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Rick Puglielli (front center, holding wrench) initiated a lean compliance program at ProMold that combined the sometimes-divergent goals of lean manufacturing and quality improvement. Also pictured (l. to r.) are lean team members Bogumila Niemiec, Comeltia Drake, Jose Cartagena, Nelson Otero, and Andy Cierpisz.
Introducing lean business practices can often add complications to a company that has in place a robust Quality Management System (QMS). Sometimes it inadvertently creates an environment where quality becomes the nemesis of lean, or vice versa. When a company is pressured into meeting tough compliance standards, reducing waste, and creating a lean work environment—all at the same time—it creates a lot of conflict within the organization.
Usually the people responsible for lean implementation are not the same ones responsible for QMS. This can create a power struggle between parties. Defining which is more important becomes a moving target for everyone else. When there is effective leadership, though, “lean compliance” can help top management mediate effectively and keep everyone focused on the same goal.
The intent of an ISO quality audit is to verify compliance and drive improvement. Driving too much improvement can actually backfire on a smaller organization, however.
When a company is growing, a quality auditor must challenge it to make sure the systems and controls they have in place are adequate to support their growing needs. When a company is not growing, and its systems and controls have matured to a point where there is little room to make improvements without creating an extra burden, then challenging that company to continue improving its systems would drain resources and produce little in return.
In other words, the quality systems have reached their point of diminishing returns. The company may consequently want to start focusing on lean initiatives independent of its QMS. However, this would require additional resources, since maintaining a robust, compliant quality management system is still resource intensive.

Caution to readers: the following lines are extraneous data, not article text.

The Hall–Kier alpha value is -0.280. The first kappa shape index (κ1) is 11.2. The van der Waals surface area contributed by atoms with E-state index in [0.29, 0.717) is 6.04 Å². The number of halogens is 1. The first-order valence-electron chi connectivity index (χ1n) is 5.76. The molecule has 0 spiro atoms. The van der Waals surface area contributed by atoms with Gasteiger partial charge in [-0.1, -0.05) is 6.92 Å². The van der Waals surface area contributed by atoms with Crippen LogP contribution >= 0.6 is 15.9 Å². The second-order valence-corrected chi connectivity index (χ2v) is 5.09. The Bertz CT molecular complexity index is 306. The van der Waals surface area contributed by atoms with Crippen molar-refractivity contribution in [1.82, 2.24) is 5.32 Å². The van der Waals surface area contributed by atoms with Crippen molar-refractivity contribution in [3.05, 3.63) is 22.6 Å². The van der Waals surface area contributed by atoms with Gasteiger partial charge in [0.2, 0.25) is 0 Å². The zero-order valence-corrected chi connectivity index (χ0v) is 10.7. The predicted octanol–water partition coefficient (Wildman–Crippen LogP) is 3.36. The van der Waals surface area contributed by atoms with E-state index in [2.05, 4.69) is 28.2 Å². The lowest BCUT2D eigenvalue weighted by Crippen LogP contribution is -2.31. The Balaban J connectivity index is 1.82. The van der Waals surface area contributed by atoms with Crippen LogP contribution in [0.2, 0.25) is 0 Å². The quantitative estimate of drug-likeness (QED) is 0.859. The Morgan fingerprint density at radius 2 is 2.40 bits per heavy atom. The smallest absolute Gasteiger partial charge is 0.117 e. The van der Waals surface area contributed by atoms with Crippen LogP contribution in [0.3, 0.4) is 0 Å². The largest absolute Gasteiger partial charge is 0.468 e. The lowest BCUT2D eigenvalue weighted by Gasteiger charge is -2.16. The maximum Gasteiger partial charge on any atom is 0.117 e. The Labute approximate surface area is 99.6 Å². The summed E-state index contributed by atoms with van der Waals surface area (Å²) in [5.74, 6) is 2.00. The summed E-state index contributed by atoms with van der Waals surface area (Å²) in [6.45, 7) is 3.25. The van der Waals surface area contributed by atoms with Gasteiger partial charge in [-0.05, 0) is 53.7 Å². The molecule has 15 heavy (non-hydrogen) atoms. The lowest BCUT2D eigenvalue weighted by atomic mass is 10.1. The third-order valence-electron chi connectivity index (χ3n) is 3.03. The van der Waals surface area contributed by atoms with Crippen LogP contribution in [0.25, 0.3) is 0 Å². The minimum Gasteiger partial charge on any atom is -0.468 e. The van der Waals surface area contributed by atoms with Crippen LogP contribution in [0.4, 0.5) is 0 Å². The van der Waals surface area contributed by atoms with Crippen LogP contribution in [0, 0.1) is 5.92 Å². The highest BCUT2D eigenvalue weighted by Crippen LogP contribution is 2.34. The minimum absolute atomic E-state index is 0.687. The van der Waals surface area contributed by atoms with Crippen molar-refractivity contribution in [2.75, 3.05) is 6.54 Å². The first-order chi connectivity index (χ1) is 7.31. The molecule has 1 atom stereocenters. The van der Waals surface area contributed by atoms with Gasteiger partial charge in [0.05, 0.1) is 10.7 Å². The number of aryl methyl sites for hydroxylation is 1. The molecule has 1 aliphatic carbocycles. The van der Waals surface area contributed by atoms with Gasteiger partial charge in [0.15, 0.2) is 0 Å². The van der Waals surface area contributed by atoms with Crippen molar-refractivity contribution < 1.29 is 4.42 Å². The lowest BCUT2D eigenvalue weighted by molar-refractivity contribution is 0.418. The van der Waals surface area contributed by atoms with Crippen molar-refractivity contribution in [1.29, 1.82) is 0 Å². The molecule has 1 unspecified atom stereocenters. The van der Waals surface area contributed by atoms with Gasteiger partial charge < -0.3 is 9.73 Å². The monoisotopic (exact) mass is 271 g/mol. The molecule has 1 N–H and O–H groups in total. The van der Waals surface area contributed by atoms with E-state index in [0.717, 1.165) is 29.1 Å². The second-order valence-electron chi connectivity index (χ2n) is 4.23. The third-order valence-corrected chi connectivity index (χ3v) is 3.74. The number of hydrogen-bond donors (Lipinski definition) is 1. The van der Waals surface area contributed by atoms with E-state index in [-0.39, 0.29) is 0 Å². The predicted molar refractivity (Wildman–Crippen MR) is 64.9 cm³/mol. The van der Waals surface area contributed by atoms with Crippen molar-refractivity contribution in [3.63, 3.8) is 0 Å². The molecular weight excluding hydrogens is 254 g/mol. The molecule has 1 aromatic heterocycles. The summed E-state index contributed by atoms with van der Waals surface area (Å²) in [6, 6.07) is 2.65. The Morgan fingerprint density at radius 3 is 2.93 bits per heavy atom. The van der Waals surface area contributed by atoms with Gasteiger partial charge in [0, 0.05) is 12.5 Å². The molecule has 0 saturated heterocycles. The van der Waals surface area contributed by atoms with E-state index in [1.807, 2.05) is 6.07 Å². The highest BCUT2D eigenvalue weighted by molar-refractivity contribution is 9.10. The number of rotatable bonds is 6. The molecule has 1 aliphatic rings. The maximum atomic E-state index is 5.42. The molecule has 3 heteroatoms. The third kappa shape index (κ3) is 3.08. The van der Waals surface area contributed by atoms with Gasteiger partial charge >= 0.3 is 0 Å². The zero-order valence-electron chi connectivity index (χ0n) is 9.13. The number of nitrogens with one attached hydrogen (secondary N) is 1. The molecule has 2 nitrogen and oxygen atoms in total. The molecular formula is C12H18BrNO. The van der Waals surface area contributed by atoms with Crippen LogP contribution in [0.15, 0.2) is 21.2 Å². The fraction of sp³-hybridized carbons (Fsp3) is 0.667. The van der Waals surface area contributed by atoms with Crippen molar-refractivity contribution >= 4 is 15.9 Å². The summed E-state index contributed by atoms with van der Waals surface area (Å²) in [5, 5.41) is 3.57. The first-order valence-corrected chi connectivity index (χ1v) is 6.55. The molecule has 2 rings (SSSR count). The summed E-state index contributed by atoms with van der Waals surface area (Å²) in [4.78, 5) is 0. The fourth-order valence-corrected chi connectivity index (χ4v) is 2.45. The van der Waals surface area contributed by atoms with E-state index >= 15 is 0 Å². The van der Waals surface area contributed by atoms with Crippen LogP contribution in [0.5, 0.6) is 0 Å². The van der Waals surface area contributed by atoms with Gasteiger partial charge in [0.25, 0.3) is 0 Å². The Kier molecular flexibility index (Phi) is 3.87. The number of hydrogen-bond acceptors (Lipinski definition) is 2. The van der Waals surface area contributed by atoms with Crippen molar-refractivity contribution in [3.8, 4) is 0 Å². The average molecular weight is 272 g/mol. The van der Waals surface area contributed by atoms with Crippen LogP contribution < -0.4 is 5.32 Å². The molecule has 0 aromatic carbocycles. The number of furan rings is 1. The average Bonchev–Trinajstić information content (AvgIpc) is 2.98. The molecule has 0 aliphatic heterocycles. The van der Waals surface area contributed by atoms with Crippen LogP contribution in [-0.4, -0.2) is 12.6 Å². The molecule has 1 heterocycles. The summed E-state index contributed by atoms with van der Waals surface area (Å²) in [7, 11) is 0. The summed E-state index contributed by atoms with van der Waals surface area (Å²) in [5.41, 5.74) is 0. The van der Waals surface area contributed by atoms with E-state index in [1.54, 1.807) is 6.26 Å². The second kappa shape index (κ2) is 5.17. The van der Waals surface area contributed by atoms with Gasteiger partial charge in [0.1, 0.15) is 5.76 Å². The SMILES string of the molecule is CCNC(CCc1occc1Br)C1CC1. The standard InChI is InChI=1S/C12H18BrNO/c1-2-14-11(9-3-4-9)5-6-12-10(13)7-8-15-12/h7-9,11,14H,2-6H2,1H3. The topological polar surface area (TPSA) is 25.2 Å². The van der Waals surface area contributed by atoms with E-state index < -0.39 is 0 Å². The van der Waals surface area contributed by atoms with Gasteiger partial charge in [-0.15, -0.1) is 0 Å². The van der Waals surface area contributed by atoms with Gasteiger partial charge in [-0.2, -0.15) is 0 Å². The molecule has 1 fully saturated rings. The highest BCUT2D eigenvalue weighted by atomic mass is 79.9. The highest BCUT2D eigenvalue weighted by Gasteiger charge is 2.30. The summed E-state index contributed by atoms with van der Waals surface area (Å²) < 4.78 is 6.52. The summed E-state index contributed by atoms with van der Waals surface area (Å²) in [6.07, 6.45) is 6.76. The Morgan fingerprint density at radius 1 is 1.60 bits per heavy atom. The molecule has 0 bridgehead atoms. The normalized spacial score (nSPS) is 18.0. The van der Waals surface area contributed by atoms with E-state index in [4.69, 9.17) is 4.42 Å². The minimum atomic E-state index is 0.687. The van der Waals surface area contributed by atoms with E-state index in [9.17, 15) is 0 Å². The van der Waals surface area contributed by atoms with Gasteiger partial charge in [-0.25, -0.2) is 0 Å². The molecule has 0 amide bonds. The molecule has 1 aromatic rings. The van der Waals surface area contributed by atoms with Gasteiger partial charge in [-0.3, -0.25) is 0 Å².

Rather than getting lean, some companies will hit a point where their energy is used to sugar-coat any vulnerable areas in order to deter an auditor and maintain compliance. Sometimes this annoys people and leads them to believe that the ISO systems do nothing more than create an extra burden of useless paperwork.
To help people focus on improvements with the greatest return, as president of ProMold Plastics in Portland, Conn. (promoldplastics.com), I developed a system called Lean Compliance. This system allows an organization to focus its lean initiatives in a way that also improves its quality management system. Lean compliance looks at all your QMS procedures and assesses each one, then determines a value for prioritizing which procedures need the most attention. The assessment is based upon the following properties:
•Compliance: How robust is the procedure? Can it withstand an audit without a problem?
•Efficiency: How efficient is this procedure? Does it rely on many people and take an extended amount of time to execute properly? Is it too dependent on one person to make sure it is executed properly, thereby creating a bottleneck?
•Effectiveness: How critical is this procedure to your operation? Is it creating as much value as it should for your organization? How important is it to your company’s success? Is it necessary to satisfy any of your customers’ requirements?
As a result of this process, ProMold so far has identified opportunities for eliminating waste in approximately 50% of its documentation and administration, allowing managers to put their focus back on product quality, throughput efficiency, and customer support.
EDITOR’S NOTE: This article was authored by Rick Puglielli, president of 45-year-old custom molder ProMold Plastics. In 2008 he completed the plant design and lean workflow layout for a new, 40,000-ft², “world-class” manufacturing facility.